donation of cedar logs used in the totem-pole carving programme. REPORT OF THE PROVINCIAL MUSEUM, 1958 C 27
DONATIONS AND ACCESSIONS
ZOOLOGICAL
_,     .. Mammals
By gift-
British Columbia Game Office, Victoria, two mink, two elk skulls.
Michael Easton and Jean Masters, Victoria, one skull of dog.
David Hancock, Victoria, one fur-seal.
Reuben Randell, Saanich, one black rat.
George Ruck, Victoria, one whale embryo.
Lome Woodley, Victoria, one big-eared bat.
By the staff, sixty-three.
t,     -ca Birds
By gift-
Mrs. Grace Bell, Victoria, one towhee.
Chris Burton and Danny Curtis, Victoria, one murre.
George H. Dawson, Saanich, one barn-owl.
Miss Norah DeLisle, Cadboro Bay, one rail.
Mrs. A. Fontaine, Victoria, one varied thrush.
S. Gibson, Saanich, one goshawk.
A. O. Hayes, Victoria, one Swainson thrush.
Miss Hilda Hinder, Victoria, one hermit thrush.
Canon M. W. Holdom, Crescent Beach, one golden-crowned sparrow.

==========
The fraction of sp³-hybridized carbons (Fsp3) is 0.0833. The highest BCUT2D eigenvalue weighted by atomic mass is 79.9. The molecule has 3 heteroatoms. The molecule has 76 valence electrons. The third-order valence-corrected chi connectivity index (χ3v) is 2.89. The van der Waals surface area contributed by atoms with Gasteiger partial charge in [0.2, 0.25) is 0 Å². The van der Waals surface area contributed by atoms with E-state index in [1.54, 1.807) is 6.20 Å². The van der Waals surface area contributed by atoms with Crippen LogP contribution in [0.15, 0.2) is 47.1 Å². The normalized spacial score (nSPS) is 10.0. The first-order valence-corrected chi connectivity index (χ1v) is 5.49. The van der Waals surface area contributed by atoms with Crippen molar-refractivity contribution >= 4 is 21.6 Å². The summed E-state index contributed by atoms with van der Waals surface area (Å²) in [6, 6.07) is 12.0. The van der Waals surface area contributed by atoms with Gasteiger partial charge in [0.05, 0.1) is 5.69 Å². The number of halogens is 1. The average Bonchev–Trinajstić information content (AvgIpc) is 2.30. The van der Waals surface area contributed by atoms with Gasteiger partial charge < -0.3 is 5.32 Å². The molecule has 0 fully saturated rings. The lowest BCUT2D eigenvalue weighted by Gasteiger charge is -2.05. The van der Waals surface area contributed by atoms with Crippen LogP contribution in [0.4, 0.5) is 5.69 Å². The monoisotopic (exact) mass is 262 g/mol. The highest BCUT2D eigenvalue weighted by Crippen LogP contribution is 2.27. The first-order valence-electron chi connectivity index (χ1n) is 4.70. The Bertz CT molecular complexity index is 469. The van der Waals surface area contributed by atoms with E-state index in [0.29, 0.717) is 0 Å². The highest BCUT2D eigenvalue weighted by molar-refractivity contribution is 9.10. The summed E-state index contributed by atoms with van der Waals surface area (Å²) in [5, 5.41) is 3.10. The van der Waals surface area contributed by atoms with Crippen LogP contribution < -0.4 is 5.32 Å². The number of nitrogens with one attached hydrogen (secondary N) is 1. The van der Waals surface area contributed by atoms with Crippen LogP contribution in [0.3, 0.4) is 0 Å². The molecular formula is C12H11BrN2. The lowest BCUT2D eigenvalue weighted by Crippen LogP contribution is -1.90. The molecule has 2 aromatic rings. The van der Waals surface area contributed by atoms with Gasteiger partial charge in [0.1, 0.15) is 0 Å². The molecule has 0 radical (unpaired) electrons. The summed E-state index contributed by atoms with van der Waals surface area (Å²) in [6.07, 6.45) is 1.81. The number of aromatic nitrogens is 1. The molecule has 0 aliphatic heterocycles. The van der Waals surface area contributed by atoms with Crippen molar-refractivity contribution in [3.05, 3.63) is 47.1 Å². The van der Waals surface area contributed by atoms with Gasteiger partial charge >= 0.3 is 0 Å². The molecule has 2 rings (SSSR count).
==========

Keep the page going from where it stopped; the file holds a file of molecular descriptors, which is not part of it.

J. A. Ingram, Victoria, one sharp-shinned hawk.
J. Lenfesty, Victoria, one screech-owl.
Mrs. E. McGavin, Victoria, one quail chick, one rufous hummingbird, one
pine siskin.
H. McKeever, Victoria, one yellow warbler.
J. McLaren, Victoria, one yellow warbler.
Mrs. M. I. Newton, Victoria, one Oregon junco, one Steller jay.
K. Richmond, Victoria, one nest of bush-tit.
J. B. Short, Victoria, one Seattle wren's nest with three eggs, one California
quail.
Mrs. E. Sylvester, Victoria, one cedar waxwing, one red-breasted sapsucker.
Mrs. W. L. Taylor, Saanich, one cowbird, one cedar waxwing.
R. H. Turley, Saanichton, eighty-seven goldfinches,  twelve purple finches,